Our immune system is the “clean up crew” which constantly surveys for foreign invaders such as bacteria and viruses. These harmful substances are called antigens. Our Immune surveillance system identifies these invaders, marks them, and calls out the cavalry, the T cells, to destroy them. Macrophages are large white blood cells that are an important part of the immune response. The word macrophage literally means “big eater”. Its job is to clean our bodies of microscopic debris and invaders. It’s an ameba like cell that patrols out bodies and “eats“ intruders. Macrophages are able to pull apart enemy cell proteins and present (identify them) them to T cells as invaders.
So what are T-cells? They are cells produced in the bone marrow which spend some time maturing and developing in an organ in the chest called the thymus—this is why they are labeled T-cells, which stands for thymus-derived cells. Once they are mature, T-cells are released into the blood and lymph nodes to start work.
When a T cell is presented an invader by macrophages, it then will call out the cavalry (antibodies) to eliminate the diseased cell or invader. Specific types of T cells have particular functions, with helper cells activating other cells of the immune system while cytotoxic T cells directly kill foreign cells (cancers) and viruses.
How cancer cells evade the immune system has puzzled scientists for decades. When cells are/or become abnormal, macrophages are supposed to consume and destroy them. So how do these diseased and abnormal cells evade this important checkpoint designed to keep us healthy? How are these cancer cells allowed to fly under the immune system’s radar?
To put it in simple terms, cancer cells somehow send out a “don’t eat me” signal to macrophages by expressing certain proteins on their cell surfaces therefore, “disguising themselves” and tricking the macrophage. These surface proteins expressed by the cancer cell bond to other proteins on the surface of the macrophages paralyzing their ability to destroy or consume the cancer. The result is they are not presented to the T cells for an immune response. Since the immune system (T cell) does not identify the cancer cell as an enemy, it does not generate an immune response and allows other cells like it to continue undetected.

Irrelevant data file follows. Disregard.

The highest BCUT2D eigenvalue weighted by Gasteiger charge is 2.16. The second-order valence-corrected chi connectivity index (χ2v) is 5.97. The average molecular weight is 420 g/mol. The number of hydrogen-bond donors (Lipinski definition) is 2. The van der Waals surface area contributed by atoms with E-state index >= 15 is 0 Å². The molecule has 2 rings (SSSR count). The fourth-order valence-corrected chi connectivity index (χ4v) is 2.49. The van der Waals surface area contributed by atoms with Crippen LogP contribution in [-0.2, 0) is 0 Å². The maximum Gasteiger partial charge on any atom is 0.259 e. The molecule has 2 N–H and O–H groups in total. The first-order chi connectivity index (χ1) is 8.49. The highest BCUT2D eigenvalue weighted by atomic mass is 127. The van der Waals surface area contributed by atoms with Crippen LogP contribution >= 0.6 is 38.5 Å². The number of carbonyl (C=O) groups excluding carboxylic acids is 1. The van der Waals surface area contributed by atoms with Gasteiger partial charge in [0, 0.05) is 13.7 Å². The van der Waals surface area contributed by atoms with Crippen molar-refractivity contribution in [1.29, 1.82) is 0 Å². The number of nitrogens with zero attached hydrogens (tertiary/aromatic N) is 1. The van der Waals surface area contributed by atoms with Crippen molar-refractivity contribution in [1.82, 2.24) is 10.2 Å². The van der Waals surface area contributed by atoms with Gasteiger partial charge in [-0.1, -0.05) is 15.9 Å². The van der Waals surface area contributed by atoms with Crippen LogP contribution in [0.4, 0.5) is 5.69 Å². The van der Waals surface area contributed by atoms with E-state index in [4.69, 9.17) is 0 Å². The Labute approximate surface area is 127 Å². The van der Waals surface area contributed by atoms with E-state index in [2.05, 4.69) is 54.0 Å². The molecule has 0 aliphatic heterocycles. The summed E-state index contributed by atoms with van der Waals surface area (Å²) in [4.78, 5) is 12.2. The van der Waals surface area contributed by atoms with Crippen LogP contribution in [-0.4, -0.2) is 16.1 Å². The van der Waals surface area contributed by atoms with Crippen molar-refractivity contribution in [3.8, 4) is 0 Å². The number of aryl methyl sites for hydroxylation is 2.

So, if cancer can evade our brilliant immune system, how can chemotherapy identify and kill cancer cells? The honest answer is … it can’t. Chemotherapy works simply by killing cells that are rapidly dividing like cancer cells. Cancer cells need lots of glucose or sugar for the energy to divide. Every cell in your body uses blood sugar (glucose) for energy. But cancer cells use about 200 times more than normal cells. Chemotherapy is often administered in a glucose solution to entice cancer cells to absorb the treatment. Since they are hungrier and more aggressive, they “eat” the chemo first which is the objective of the treatment.
The problem is that as well as killing cancer cells, chemotherapy also kills normal cells that are rapidly dividing like in the mouth, stomach and bowel (gut), skin, hair and bone marrow. Damage to these normal cells cause the side effects of chemotherapy. However, unlike cancer cells, normal cells can repair the damage and can recover.
This is a total simplification of the complex immune response, but I hope it makes it understandable.
How Do Breast Tumors Evade the Immune System? - PHD Version by Dr. Vincent Tuohy, Immunologist
The immune system is designed to distinguish between normal cells (“self”) and invaders like bacteria and viruses (“non-self”). This distinction is made by our immune system’s ability to detect distinct evolutionarily conserved structures on pathogens called pathogen-associated molecular patterns (PAMPs). There are dozens of these PAMPs in pathogens including specific DNA motifs found only in bacteria and double-stranded RNA found only in viruses. When these PAMPs are recognized by a large cohort of pattern recognition receptors (PRRs) found on many of the different immune cells, they activate what immunologists call a “danger” signal that activates the immune system to attack and destroy the invading bacteria or virus. Breast cancers are very much like normal breast tissues because neither express PAMPs and therefore neither are recognized by the immune system as a “danger”. Thus, breast cancers and normal breast tissues are not normally capable of being recognized and attacked by the immune system.
Cancer cells show unrestricted cell division and unobstructed growth. Thus, treatments such as chemotherapies are designed to interfere with the mitotic apparatus of cancer cells and inhibit their ability to divide thereby inhibiting the growth of the cancer. However, such chemotherapies also inhibit normal rapidly dividing cells in the gastrointestinal track and in the bone marrow that generates immune cells thereby creating common side effects like diarrhea and immunosuppression, respectively.